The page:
Acoustic gunshot sensor technology may help shooting victims, says study

October 25, 2017 //By Rich Pell
Acoustic gunshot sensor technology may help shooting victims, says study
A study by surgeons at the University of California, San Francisco-East Bay (Oakland, CA) has found that acoustic gunshot sensor technology may benefit shooting victims.

As cities are becoming increasingly "smart," the number of installed sensors for monitoring various conditions - such as traffic, lighting, pollution, and structural integrity issues - are proliferating. Among the many sensor types being installed are acoustic sensors - typically microphones - for detecting noise levels, and, specifically in many cases, the sound of gunshots.

Such acoustic gunshot sensor technology promises to help accurately locate shooting scenes and potential gunshot victims by using the readings from several such sensors in an area to essentially "triangulate" the location of the sound of a single gunshot or multiple shots. However, say the authors of the study, the technology's effectiveness at helping to save lives had not been studied until now.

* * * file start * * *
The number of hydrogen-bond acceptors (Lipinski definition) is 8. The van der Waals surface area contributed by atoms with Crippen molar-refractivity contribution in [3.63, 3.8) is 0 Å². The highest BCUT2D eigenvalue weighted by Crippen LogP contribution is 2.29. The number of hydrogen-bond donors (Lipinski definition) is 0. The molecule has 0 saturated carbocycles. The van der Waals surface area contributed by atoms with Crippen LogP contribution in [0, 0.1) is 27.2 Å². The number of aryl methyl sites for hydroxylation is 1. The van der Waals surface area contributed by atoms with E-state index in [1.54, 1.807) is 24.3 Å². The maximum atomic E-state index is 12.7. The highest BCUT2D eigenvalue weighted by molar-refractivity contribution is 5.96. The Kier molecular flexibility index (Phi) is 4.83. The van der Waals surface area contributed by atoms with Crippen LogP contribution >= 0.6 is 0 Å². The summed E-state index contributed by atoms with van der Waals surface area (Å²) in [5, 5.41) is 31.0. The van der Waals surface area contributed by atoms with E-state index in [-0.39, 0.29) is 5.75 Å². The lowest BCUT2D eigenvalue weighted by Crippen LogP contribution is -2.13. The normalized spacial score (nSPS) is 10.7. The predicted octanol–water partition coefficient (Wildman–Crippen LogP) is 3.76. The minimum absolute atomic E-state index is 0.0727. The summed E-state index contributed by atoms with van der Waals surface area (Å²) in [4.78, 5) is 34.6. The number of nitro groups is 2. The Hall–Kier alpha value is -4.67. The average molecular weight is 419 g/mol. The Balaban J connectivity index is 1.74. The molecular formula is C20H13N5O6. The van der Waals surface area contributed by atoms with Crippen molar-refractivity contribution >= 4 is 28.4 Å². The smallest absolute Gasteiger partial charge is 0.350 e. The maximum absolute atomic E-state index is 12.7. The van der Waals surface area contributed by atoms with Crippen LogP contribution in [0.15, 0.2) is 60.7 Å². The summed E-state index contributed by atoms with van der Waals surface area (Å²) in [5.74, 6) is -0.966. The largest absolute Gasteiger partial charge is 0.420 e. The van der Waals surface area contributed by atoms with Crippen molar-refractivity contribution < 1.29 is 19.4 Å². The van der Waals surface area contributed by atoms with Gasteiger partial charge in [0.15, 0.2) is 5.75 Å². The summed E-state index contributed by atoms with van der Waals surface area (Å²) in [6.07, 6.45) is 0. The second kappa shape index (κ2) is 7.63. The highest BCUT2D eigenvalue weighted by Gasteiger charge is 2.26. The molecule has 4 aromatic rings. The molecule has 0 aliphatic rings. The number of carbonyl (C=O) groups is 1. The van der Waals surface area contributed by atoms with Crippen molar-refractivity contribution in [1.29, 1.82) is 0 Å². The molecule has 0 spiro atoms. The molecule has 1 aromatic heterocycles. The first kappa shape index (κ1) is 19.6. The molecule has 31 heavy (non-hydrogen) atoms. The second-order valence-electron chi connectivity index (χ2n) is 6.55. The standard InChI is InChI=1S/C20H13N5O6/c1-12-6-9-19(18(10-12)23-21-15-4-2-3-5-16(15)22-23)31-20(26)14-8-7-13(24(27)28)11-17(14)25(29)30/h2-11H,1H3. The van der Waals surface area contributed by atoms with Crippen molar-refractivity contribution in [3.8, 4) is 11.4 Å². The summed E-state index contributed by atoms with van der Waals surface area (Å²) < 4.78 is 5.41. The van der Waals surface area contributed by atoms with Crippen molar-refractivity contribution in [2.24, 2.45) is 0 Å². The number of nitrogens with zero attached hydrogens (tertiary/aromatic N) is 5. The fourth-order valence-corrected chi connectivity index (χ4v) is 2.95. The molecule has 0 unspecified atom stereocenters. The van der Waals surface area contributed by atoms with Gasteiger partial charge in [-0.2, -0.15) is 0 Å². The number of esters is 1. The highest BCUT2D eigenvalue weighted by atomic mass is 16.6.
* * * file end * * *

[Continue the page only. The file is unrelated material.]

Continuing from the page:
"Our key finding was that the use of these acoustic gunshot sensors showed promise as a system that may benefit gunshot victims," says Magdalene A. Brooke, MD, a lead study author of the study, and a general surgery resident at University of California San Francisco-East Bay.

The researchers analyzed 731 cases of gunshot victims, 192 (26%) of whom were identified with acoustic sensor technology. The study found that while the sensor-identified victims generally had more severe injuries, spent more time in the hospital, and were more likely to need an operation, their death rate was not significantly different from the typically less-severely injured victims who were identified with conventional policing methods.

"We found that gunshot victims whom we could connect to a gunshot sensor activation experienced decreased prehospital time and emergency medical service on-scene times compared with those who were presumably discovered due to standard policing methods," says Dr. Brooke. "These patients also experienced a similar mortality to the control group despite having higher injury severity scores, suggesting that this method of alerting police may lead to better than expected outcomes."

According to Brooke, while the sensor technology doesn't necessarily change the way trauma centers receive notification of gunshot victims, the study

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